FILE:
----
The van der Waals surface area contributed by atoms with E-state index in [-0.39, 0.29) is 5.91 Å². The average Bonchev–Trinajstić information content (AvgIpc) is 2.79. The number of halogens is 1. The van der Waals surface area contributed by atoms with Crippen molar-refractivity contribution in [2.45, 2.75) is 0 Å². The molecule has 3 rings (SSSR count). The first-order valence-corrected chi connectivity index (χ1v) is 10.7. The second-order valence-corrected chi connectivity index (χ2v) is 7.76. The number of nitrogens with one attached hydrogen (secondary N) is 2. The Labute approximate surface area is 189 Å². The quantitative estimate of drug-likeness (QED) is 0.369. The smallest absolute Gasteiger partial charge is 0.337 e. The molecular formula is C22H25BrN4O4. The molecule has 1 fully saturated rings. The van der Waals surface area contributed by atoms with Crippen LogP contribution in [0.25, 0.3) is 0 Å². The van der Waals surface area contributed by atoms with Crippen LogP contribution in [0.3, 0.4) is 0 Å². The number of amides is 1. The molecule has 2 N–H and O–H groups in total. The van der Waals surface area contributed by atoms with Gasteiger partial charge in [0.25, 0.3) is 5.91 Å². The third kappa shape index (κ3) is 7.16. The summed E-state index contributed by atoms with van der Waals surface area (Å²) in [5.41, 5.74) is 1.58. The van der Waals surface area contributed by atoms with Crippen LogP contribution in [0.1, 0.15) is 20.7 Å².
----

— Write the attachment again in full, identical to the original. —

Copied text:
The van der Waals surface area contributed by atoms with E-state index in [-0.39, 0.29) is 5.91 Å². The average Bonchev–Trinajstić information content (AvgIpc) is 2.79. The number of halogens is 1. The van der Waals surface area contributed by atoms with Crippen molar-refractivity contribution in [2.45, 2.75) is 0 Å². The molecule has 3 rings (SSSR count). The first-order valence-corrected chi connectivity index (χ1v) is 10.7. The second-order valence-corrected chi connectivity index (χ2v) is 7.76. The number of nitrogens with one attached hydrogen (secondary N) is 2. The Labute approximate surface area is 189 Å². The quantitative estimate of drug-likeness (QED) is 0.369. The smallest absolute Gasteiger partial charge is 0.337 e. The molecular formula is C22H25BrN4O4. The molecule has 1 fully saturated rings. The van der Waals surface area contributed by atoms with Crippen LogP contribution in [0.25, 0.3) is 0 Å². The van der Waals surface area contributed by atoms with Crippen LogP contribution in [0.3, 0.4) is 0 Å². The number of amides is 1. The molecule has 2 N–H and O–H groups in total. The van der Waals surface area contributed by atoms with Gasteiger partial charge in [0.25, 0.3) is 5.91 Å². The third kappa shape index (κ3) is 7.16. The summed E-state index contributed by atoms with van der Waals surface area (Å²) in [5.41, 5.74) is 1.58. The van der Waals surface area contributed by atoms with Crippen LogP contribution in [0.1, 0.15) is 20.7 Å².